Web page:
A new survey of Chinese entrepreneurs points to a sustained rise in confidence, yet acute concern over the economic threat posed by China’s real estate bubble.
The “China Entrepreneur Development Confidence Index” (中国企业家发展信心指数) for the first half of 2017 has posted increases relative to both the preceding half and the same period last year to tap 55.57, maintaining a continuous trend of increase ever since bottoming out in the second half of 2015.
Labour costs remain the biggest constraint on the confidence of Chinese entrepreneurs – a situation which has remained unchanged for the past three years.
The index, which is jointly produced by the China Entrepreneurs Forum and the Institute of Minsheng Economic Research, Tsinghua University, seeks to measure the overall confidence of Chinese entrepreneurs in the country’s economic prospects.
While the confidence of Chinese entrepreneurs in the health of the economy may be on the uptick, survey participants remain highly concerned about the potential for a real estate bubble, credit crisis or stock market crash to cause major upset.
76% of survey respondents said that the Chinese economy’s biggest “grey rhino” was a bubble in the real estate market, while 42.9% pointed to credit and lending and 37.3% to the stock market as major threats.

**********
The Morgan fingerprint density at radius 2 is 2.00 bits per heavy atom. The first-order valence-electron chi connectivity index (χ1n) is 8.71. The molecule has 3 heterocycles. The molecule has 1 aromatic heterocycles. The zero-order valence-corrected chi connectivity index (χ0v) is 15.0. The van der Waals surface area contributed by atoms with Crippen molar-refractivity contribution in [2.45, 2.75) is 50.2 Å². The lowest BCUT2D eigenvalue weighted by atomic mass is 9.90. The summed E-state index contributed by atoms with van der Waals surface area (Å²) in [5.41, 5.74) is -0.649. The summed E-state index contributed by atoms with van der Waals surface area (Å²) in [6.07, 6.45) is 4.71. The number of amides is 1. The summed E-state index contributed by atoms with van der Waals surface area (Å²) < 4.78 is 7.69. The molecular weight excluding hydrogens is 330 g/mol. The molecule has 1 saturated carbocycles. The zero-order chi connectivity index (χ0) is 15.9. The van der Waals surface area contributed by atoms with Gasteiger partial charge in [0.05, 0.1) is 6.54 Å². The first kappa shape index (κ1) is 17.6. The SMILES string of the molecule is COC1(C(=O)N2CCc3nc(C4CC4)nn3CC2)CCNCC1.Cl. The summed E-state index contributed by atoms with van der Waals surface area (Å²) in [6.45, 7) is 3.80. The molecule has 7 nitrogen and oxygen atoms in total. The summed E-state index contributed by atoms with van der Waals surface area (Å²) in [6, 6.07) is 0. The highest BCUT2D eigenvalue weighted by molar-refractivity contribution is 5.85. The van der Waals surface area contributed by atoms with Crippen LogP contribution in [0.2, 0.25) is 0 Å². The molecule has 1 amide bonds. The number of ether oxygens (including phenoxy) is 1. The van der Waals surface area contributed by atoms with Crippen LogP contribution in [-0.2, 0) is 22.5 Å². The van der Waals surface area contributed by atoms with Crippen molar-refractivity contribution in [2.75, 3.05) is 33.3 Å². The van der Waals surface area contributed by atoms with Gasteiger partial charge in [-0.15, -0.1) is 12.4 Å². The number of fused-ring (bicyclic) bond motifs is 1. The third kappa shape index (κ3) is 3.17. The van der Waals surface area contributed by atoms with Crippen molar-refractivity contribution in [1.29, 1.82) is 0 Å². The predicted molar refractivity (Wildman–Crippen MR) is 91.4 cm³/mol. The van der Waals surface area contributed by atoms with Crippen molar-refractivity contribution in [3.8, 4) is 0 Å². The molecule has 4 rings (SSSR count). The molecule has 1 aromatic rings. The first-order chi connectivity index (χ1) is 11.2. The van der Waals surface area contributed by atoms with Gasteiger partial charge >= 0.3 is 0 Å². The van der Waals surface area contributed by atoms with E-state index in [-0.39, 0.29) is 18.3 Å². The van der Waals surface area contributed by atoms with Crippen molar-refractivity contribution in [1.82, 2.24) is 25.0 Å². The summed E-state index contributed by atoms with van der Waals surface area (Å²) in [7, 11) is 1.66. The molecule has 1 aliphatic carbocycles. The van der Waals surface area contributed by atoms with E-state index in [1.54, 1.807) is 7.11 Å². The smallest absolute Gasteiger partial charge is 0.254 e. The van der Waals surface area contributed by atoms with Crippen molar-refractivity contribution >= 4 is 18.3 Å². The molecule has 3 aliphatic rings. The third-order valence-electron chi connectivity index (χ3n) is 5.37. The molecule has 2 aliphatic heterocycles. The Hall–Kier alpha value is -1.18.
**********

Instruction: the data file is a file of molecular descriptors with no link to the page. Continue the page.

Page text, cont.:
The “grey rhino” is a concept first touted by US finance journalist Michele Wucker that has garnered broad popularity in Chinese business circles, and refers to a highly likely, heavy-impact threat that remains overlooked or neglected.
When asked about the primary causes of the real estate bubble, 54.1% of survey respondents said that it was the result of local government using the sector to boost GDP, 51.3% also pointed to irrational industry policies, yet only 30.8% identified monetary policy as a key culprit.
With respect to what factors are most likely to burst China’s property bubble, 58.1% of survey respondents pointed to real estate price controls, 47.9% said that a rise in inflation would play a factor, while another 47% indicated that tightening credit policies could have an impact.
When asked about the best means of taming the grey rhino of a real estate bubble, the three measures most strongly supported by Chinese entrepreneurs were strengthening of financial regulation, ensuring that capital was properly directed towards the real economy, and reductions in levels of leverage.